Fun Spinebill Facts For Kids | Kidadl


Fun Spinebill Facts For Kids

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There are two main species of spinebills, western and eastern spinebill birds. These are Australian birds known for their red nape a gray-brown back, and pale underparts. The dark tail is tipped in both species with a black-white neck patch and red iris. These western spinebill birds are also known as honeyeater birds as the major source of their diet consists of nectar from different kinds of flowers.

During the breeding period, the females construct the nests with dried leaves, grass, and twigs. These are cup-shaped nests usually lined with feathers. The female western or easter spinebill bird lays one to five eggs and both parents take care of the newborn until the fledging period. Both species are currently listed as Least Concern under the IUCN Red List.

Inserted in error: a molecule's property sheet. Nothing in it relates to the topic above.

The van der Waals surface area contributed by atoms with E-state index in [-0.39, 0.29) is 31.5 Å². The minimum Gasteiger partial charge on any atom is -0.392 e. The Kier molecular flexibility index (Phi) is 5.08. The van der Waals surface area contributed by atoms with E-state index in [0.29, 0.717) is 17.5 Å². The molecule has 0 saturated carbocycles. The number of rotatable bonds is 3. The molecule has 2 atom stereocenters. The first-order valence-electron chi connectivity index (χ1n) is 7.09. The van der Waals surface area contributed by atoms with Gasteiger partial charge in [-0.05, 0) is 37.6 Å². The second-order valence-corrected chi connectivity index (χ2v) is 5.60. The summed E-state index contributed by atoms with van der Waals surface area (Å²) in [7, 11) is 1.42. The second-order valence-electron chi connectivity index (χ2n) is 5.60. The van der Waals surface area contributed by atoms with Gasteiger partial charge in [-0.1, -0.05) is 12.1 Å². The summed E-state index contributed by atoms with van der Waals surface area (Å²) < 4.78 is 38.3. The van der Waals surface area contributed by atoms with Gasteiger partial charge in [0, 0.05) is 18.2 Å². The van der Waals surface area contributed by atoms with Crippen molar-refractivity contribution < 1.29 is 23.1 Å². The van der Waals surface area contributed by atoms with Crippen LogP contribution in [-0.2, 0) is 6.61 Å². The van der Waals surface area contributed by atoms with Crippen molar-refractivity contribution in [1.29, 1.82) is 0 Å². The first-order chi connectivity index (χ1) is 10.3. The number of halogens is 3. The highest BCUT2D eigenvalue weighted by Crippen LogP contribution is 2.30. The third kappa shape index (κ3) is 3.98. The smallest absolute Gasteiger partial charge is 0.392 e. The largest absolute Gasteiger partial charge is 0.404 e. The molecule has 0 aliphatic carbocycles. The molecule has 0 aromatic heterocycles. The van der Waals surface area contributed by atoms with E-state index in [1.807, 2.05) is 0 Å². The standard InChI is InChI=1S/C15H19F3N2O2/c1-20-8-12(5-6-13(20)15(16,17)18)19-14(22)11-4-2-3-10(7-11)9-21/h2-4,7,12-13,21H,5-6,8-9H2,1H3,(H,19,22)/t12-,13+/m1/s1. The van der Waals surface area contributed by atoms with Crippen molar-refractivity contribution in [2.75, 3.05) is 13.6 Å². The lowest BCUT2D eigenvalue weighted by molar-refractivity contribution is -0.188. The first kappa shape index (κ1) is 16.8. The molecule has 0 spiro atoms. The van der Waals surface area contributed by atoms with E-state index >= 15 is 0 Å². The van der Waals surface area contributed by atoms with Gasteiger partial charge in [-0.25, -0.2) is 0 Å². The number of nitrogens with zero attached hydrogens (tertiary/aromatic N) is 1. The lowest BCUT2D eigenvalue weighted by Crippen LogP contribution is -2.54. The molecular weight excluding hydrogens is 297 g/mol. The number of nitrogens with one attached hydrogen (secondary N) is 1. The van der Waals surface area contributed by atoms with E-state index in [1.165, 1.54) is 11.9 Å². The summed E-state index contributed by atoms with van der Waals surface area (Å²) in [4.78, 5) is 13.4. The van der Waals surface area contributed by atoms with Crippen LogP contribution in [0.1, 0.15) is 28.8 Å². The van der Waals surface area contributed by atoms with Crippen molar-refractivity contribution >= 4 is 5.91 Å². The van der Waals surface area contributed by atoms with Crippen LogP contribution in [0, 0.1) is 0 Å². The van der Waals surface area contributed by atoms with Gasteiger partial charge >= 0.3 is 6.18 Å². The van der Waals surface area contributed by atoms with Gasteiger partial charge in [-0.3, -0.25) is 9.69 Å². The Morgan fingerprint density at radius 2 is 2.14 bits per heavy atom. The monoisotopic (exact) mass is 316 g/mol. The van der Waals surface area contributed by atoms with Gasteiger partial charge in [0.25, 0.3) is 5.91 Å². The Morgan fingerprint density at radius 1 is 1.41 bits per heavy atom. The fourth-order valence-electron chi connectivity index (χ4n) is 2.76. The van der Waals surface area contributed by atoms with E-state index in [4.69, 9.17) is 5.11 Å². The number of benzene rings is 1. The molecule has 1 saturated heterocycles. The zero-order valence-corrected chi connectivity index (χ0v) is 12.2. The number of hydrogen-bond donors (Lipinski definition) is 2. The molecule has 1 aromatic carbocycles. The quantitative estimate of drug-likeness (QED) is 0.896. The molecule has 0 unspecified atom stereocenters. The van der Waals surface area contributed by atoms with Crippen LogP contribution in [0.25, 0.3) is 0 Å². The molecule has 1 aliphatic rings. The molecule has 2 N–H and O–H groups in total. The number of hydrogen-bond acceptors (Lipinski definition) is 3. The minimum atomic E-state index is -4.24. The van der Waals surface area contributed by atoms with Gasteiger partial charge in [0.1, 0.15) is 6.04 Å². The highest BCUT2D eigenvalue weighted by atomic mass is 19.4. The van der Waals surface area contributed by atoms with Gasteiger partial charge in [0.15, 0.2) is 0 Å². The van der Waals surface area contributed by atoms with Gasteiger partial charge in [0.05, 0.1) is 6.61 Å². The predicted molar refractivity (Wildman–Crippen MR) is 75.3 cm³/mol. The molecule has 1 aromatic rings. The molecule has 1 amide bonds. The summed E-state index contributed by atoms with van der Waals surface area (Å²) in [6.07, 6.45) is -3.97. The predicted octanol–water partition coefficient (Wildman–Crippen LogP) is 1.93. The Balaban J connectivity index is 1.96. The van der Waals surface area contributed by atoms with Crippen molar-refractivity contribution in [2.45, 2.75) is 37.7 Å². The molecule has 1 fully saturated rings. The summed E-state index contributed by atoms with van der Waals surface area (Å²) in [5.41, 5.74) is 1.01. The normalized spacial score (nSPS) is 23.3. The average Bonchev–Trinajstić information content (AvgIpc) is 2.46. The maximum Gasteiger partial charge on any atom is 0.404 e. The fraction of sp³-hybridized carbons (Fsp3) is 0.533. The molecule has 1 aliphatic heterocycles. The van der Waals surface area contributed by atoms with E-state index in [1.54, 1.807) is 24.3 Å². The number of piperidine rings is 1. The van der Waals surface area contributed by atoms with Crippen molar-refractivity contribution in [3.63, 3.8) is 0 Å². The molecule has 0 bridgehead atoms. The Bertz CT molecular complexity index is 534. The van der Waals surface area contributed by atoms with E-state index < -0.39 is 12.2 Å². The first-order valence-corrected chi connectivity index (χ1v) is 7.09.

Read on to know more about spinebills. For more similar information on other animals check out our articles about the frigate and the greater bird-of-paradise here.

Fun Spinebill Facts For Kids

What do they prey on?

Arthropods, invertebrates, as well as small insects

What do they eat?


Average litter size?

1-2 eggs

How much do they weigh?

0.2-0.3 oz (5.6–8.5 g)

How long are they?

4.7-6.3 in (12-16 cm)

How tall are they?


What do they look like?

White, gray, brown, red, and yellow

Skin Type


What were their main threats?

Domesticated Cats, And Domestic Dogs

What is their conservation status?

Least Concern